Water supply disruption leaves Kochi residents high and dry

Several parts of Kochi and suburbs, including Kaloor, Edappally,  Paravur, and Aluva, were hit after water supply was disrupted for the past two days due to high turbidity level.

Published: 21st November 2018 08:57 AM  |   Last Updated: 21st November 2018 08:57 AM   |  A+A-

water

Illus: Express

By Express News Service

KOCHI: Several parts of Kochi and suburbs, including Kaloor, Edappally,  Paravur, and Aluva, were hit after water supply was disrupted for the past two days due to high turbidity level. The pumping was stopped on Monday early morning after the level of turbidity touched 284 Nephelometric Turbidity Unit  (NTU). The unexpected disruption left the residents high and dry. Sanjitha Philip, a resident of Kaloor, said life was thrown out of gear due to water shortage.

"We managed with bottled water for kitchen purposes but we hardly had water left in our storage tank," she said. The discolouration also worried the residents. "There was no water supply for a long time and when it was restored, there was discolouration. We are apprehensive about using it," she said. 

According to authorities, the heavy rain that lashed Idukki and nearby areas caused turbidity in Periyar.
"The normal turbidity level for drinking is five NTU, but last day the turbidity level increased to 284 NTU, which was non-treatable. Therefore we had to stop pumping," said Anil Kumar Augustine, assistant executive engineer.  He added that the recent North East Monsoon has not increased the water level. 

Expertspeak
According to experts, the recent floods would have uprooted several trees on the banks, causing sediments and silt to be swept into the river. "The heavy monsoon in upstream areas of the river might have brought in an increased particulate matter to the river," said G Bindu, an environmental scientist.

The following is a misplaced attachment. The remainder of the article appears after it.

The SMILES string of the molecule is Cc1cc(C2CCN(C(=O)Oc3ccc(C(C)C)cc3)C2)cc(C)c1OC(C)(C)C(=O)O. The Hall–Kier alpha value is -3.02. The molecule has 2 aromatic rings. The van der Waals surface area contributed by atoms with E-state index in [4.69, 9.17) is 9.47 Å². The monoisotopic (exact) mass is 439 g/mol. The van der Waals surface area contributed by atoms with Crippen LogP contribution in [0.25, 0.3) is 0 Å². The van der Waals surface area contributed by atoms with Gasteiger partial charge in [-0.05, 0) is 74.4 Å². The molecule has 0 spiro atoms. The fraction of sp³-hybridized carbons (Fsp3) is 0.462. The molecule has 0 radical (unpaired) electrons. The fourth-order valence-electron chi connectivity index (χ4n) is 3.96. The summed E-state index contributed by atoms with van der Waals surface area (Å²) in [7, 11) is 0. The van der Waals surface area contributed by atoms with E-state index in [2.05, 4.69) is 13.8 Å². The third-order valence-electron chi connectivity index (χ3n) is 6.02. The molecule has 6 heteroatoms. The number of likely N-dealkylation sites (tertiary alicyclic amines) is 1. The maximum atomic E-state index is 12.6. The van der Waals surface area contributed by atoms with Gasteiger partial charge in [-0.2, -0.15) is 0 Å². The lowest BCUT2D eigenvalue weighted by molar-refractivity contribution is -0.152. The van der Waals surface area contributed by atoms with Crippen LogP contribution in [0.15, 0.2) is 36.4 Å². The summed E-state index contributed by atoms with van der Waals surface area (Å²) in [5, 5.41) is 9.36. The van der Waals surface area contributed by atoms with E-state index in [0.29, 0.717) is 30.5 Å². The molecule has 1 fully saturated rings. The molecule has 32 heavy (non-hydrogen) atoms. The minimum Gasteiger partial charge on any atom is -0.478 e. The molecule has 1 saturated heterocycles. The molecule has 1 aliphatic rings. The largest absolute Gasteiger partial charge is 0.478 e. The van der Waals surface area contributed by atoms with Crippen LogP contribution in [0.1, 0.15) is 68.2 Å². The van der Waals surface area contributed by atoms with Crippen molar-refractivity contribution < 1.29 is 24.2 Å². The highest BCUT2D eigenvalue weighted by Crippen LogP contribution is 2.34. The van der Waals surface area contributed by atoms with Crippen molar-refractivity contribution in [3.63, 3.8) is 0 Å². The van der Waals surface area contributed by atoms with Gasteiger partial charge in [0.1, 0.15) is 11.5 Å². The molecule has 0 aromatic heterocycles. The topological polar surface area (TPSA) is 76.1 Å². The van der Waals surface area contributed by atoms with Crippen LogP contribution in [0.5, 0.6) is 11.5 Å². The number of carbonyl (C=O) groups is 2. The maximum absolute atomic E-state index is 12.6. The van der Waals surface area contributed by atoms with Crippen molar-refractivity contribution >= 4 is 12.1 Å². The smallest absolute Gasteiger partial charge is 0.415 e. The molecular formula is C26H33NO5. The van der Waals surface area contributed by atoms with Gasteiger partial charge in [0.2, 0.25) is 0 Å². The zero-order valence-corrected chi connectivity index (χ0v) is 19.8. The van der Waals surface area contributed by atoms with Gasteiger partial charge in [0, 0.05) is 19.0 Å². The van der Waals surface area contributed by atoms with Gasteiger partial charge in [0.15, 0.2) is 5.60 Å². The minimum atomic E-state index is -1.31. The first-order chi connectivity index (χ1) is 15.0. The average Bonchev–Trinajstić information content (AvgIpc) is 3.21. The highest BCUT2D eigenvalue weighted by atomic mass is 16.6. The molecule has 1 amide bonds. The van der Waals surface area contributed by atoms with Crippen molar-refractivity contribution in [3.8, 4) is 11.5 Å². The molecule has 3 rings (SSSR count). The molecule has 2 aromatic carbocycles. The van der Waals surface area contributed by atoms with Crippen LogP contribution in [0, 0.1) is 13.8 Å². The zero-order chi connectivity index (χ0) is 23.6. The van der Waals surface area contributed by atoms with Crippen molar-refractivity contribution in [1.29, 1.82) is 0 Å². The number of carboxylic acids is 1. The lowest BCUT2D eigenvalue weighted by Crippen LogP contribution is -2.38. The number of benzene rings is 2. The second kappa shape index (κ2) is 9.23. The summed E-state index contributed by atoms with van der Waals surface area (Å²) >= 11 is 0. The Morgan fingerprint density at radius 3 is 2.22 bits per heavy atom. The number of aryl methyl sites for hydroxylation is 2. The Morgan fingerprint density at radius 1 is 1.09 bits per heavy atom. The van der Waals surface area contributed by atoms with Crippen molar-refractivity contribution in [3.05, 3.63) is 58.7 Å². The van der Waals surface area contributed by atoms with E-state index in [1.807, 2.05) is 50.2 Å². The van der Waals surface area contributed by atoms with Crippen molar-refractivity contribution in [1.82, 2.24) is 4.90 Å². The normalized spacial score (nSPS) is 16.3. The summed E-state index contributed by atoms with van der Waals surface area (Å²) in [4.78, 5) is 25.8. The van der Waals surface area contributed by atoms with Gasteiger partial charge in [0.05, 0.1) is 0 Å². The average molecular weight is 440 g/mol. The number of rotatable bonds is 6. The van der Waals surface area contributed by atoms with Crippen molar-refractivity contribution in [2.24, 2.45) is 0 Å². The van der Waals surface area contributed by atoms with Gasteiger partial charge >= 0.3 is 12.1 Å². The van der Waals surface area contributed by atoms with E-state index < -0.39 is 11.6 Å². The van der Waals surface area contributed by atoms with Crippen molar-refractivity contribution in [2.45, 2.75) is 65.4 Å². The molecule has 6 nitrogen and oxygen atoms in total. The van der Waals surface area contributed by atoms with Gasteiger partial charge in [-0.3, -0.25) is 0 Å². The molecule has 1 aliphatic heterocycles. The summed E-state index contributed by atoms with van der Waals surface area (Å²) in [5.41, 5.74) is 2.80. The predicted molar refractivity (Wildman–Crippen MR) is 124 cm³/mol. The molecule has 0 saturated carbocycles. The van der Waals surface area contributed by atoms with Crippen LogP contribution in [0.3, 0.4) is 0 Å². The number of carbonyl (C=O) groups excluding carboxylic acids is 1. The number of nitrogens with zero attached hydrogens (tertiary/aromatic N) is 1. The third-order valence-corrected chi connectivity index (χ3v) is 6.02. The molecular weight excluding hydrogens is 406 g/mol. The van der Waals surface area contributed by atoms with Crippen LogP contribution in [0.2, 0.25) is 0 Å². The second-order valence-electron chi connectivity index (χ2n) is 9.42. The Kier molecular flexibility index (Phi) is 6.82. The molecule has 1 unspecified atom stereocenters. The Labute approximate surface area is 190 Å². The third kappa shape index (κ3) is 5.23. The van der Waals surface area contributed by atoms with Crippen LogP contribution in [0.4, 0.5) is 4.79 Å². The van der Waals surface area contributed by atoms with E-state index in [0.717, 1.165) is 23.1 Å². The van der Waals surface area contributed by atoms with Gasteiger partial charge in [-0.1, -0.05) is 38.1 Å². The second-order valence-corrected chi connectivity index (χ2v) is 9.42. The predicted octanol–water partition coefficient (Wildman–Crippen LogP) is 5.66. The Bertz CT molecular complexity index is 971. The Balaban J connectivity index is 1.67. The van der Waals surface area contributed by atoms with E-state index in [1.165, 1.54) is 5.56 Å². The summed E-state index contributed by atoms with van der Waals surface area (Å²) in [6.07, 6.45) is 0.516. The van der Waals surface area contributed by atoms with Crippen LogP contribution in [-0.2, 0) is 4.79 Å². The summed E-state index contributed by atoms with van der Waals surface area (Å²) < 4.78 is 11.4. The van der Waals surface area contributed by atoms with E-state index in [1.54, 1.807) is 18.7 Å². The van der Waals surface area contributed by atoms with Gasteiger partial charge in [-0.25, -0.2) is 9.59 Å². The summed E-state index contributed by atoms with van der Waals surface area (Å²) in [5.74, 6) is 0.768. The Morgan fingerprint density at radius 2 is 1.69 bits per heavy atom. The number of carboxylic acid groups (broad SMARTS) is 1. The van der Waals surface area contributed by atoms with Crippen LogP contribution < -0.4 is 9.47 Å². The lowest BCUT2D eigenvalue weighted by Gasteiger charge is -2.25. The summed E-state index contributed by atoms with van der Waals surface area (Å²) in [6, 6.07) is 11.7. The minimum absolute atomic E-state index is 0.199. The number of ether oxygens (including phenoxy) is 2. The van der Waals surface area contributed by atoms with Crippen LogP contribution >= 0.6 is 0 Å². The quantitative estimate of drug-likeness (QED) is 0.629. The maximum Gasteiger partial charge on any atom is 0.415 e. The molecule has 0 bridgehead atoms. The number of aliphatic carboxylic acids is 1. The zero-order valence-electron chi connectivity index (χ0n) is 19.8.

The turbidity of the river water increases due to the rise in the content of particulate matters that includes sediment - especially clay silt, fine organic, and inorganic matter and other microscopic organisms. 
In some cases, self-filtration will help solve the issue but beyond a certain level, it becomes not suitable for drinking.

"The water goes through a series of treatment before reaching the end user, but in some cases, the hidden sediments also cause water discolouration. Turbidity beyond normal levels will require more time for the sediments to dissolve. Adopting techniques of micro-filtration and ultra-filtration is a costly affair," said an expert who researches on water. 

Even though the turbidity level has come down, the water supply has not been fully restored. 
"Considering the grave situation, we have ensured a safe supply of almost 60 per cent. Since the turbidity has decreased to 110 NPT, supply will be restored within two days," said Anil Kumar.

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